Saturday, July 31, 2010

Tempestuous seas


Somehow, during my father's first year at the University of Tennessee in Knoxville, while working part-time as a trainee engineer in Chattanooga, he found the time to construct from scratch a model Spanish galleon. As I was growing up it sat on a shelf above his workbench in the basement. A thousand tiny knots in the rigging. Shellacked billowing sails, painted with the symbols of Christian empire. Rows of gun ports with upswung covers and the mouths of cannons sticking out. On the deck, tiny cannons on their carriages with wheels not much larger than pinheads. Ladders to the forecastle and aft upper decks. A golden bear inscribed on the stern. It seemed to me a thing of preternatural accomplishment. (Click pic to enlarge.)

Why did he keep it in the basement? Why not in a place of honor, on the bookcase in the living room, for example. I never asked. I would never have dared to ask. But I had an intuition it had something to do with my mother, perhaps a marking out of her own inviolate territory.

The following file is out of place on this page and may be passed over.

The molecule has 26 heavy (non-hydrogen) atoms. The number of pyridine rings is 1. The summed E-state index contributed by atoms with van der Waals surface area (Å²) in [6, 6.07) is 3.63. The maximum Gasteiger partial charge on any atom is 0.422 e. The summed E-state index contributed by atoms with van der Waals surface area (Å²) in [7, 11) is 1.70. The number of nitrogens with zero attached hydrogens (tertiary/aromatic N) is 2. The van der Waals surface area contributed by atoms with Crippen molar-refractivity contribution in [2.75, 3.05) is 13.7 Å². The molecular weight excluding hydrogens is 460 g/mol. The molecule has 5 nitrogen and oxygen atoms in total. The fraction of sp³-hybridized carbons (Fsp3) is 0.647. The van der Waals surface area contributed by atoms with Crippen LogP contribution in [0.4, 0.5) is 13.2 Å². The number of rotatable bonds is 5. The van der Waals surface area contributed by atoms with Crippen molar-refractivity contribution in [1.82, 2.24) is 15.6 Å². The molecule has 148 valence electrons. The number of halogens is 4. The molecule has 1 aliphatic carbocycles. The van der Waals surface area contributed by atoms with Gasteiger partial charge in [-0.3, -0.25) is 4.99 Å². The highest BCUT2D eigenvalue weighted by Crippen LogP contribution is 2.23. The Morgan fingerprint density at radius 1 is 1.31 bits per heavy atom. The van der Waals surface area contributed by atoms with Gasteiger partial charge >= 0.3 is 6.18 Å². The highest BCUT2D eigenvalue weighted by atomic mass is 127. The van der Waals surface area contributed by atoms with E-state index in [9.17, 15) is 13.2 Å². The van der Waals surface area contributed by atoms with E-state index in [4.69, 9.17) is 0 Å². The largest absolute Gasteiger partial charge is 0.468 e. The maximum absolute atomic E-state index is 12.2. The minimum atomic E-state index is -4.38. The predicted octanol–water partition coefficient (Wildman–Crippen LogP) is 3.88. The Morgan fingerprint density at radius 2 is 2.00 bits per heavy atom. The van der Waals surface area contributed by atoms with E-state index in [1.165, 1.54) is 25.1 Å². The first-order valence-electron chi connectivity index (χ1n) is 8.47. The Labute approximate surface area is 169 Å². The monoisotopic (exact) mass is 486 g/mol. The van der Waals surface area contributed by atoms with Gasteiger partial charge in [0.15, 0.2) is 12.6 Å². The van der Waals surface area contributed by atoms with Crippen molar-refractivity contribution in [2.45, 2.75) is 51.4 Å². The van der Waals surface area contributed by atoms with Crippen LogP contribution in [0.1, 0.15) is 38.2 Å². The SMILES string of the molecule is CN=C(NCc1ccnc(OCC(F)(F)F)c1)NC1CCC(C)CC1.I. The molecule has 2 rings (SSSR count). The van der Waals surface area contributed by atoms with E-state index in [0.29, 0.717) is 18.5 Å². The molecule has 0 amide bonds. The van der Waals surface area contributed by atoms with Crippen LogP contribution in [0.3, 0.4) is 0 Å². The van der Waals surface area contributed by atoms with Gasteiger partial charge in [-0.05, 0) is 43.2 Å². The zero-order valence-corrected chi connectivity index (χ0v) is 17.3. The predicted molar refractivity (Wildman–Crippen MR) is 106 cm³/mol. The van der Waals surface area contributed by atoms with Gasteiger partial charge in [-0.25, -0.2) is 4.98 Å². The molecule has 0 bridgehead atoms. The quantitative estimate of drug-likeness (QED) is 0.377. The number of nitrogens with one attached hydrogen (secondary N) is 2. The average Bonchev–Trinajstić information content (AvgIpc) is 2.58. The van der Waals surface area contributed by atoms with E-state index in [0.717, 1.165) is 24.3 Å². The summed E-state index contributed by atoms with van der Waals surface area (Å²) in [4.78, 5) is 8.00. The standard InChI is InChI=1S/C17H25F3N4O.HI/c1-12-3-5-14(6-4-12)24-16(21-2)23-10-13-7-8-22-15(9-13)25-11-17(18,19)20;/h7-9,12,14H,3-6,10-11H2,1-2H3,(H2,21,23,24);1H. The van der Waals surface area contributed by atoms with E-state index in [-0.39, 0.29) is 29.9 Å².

There was another sailing ship, a tiny one, that my father made for my mother while they were courting. Its hull was a half walnut shell, bowsprit and all, to which my father had glued a cardboard deck. Above he fashioned full three-masted rigging. As I was growing up that little ship resided in a corner of the china cabinet in the dining room. In a funny way, it was as inspirational to me as the infinitely more accomplished Spanish galleon in the basement.

Then, one evening at dinner, when I was about eight or nine, for a reason I cannot recall, my father took the little walnut ship out of the china cabinet, pried off the deck with a dinner knife, and there written on the underside in his neat engineer's hand was the message "I love you," hidden all those years. The message struck me as terribly romantic, but I have a vague recollection of something unsettling in the air at table that evening, an ironic tilt to the atmosphere. I was too young to pick up on the subtler complexities of matrimony, but wise enough to remember the handyman's token of romance and forget the sparks of discontent.

(Tom, Thanks for the pic and for all you are doing for family history.)